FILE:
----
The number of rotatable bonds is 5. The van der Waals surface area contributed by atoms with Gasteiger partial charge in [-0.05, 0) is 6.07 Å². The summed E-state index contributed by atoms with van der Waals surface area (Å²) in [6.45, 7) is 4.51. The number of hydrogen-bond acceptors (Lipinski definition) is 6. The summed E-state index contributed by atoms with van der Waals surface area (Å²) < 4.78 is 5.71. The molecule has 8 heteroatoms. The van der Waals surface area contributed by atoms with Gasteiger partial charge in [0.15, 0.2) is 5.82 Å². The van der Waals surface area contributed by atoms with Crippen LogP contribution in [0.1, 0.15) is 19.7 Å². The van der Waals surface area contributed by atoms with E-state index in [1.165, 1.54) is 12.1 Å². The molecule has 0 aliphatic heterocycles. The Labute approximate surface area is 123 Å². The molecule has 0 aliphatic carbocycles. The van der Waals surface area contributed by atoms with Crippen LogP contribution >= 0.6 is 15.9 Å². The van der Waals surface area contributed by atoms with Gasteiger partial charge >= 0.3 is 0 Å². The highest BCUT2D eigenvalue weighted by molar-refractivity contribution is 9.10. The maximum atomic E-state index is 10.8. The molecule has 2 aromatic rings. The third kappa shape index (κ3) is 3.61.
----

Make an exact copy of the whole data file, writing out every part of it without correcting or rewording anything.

The number of rotatable bonds is 5. The van der Waals surface area contributed by atoms with Gasteiger partial charge in [-0.05, 0) is 6.07 Å². The summed E-state index contributed by atoms with van der Waals surface area (Å²) in [6.45, 7) is 4.51. The number of hydrogen-bond acceptors (Lipinski definition) is 6. The summed E-state index contributed by atoms with van der Waals surface area (Å²) < 4.78 is 5.71. The molecule has 8 heteroatoms. The van der Waals surface area contributed by atoms with Gasteiger partial charge in [0.15, 0.2) is 5.82 Å². The van der Waals surface area contributed by atoms with Crippen LogP contribution in [0.1, 0.15) is 19.7 Å². The van der Waals surface area contributed by atoms with E-state index in [1.165, 1.54) is 12.1 Å². The molecule has 0 aliphatic heterocycles. The Labute approximate surface area is 123 Å². The molecule has 0 aliphatic carbocycles. The van der Waals surface area contributed by atoms with Crippen LogP contribution >= 0.6 is 15.9 Å². The van der Waals surface area contributed by atoms with Gasteiger partial charge >= 0.3 is 0 Å². The highest BCUT2D eigenvalue weighted by molar-refractivity contribution is 9.10. The maximum atomic E-state index is 10.8. The molecule has 2 aromatic rings. The third kappa shape index (κ3) is 3.61.